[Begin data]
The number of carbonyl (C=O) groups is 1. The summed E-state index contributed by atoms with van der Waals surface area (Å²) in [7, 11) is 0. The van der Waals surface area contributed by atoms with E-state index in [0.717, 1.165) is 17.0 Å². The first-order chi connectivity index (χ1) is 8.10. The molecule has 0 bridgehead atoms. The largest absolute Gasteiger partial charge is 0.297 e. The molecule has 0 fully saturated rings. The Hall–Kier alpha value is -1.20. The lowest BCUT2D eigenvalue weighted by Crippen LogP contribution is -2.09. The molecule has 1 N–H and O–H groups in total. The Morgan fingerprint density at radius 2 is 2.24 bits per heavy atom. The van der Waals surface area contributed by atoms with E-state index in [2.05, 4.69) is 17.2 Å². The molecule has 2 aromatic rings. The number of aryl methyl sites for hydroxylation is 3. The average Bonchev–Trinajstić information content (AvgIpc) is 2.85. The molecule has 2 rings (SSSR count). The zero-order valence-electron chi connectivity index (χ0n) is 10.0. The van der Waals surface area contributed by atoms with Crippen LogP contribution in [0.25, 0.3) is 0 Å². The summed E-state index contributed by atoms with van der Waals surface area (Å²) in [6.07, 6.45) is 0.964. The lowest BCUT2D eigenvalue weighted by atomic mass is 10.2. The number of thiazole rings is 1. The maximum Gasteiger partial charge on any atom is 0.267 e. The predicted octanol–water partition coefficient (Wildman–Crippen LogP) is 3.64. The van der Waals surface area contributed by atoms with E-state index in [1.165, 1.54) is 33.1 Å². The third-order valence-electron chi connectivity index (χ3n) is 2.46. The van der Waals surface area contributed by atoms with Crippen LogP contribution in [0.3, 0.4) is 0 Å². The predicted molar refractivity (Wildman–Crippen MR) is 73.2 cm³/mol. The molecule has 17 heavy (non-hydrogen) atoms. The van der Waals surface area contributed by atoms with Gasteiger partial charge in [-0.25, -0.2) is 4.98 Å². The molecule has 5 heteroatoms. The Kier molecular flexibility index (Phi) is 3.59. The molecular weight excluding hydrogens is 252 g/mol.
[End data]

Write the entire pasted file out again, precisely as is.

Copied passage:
The number of carbonyl (C=O) groups is 1. The summed E-state index contributed by atoms with van der Waals surface area (Å²) in [7, 11) is 0. The van der Waals surface area contributed by atoms with E-state index in [0.717, 1.165) is 17.0 Å². The first-order chi connectivity index (χ1) is 8.10. The molecule has 0 bridgehead atoms. The largest absolute Gasteiger partial charge is 0.297 e. The molecule has 0 fully saturated rings. The Hall–Kier alpha value is -1.20. The lowest BCUT2D eigenvalue weighted by Crippen LogP contribution is -2.09. The molecule has 1 N–H and O–H groups in total. The Morgan fingerprint density at radius 2 is 2.24 bits per heavy atom. The van der Waals surface area contributed by atoms with E-state index in [2.05, 4.69) is 17.2 Å². The molecule has 2 aromatic rings. The number of aryl methyl sites for hydroxylation is 3. The average Bonchev–Trinajstić information content (AvgIpc) is 2.85. The molecule has 2 rings (SSSR count). The zero-order valence-electron chi connectivity index (χ0n) is 10.0. The van der Waals surface area contributed by atoms with Crippen LogP contribution in [0.25, 0.3) is 0 Å². The summed E-state index contributed by atoms with van der Waals surface area (Å²) in [6.07, 6.45) is 0.964. The lowest BCUT2D eigenvalue weighted by atomic mass is 10.2. The number of thiazole rings is 1. The maximum Gasteiger partial charge on any atom is 0.267 e. The predicted octanol–water partition coefficient (Wildman–Crippen LogP) is 3.64. The van der Waals surface area contributed by atoms with E-state index in [1.165, 1.54) is 33.1 Å². The third-order valence-electron chi connectivity index (χ3n) is 2.46. The van der Waals surface area contributed by atoms with Crippen LogP contribution in [0.3, 0.4) is 0 Å². The predicted molar refractivity (Wildman–Crippen MR) is 73.2 cm³/mol. The molecule has 17 heavy (non-hydrogen) atoms. The van der Waals surface area contributed by atoms with Gasteiger partial charge in [-0.25, -0.2) is 4.98 Å². The molecule has 5 heteroatoms. The Kier molecular flexibility index (Phi) is 3.59. The molecular weight excluding hydrogens is 252 g/mol.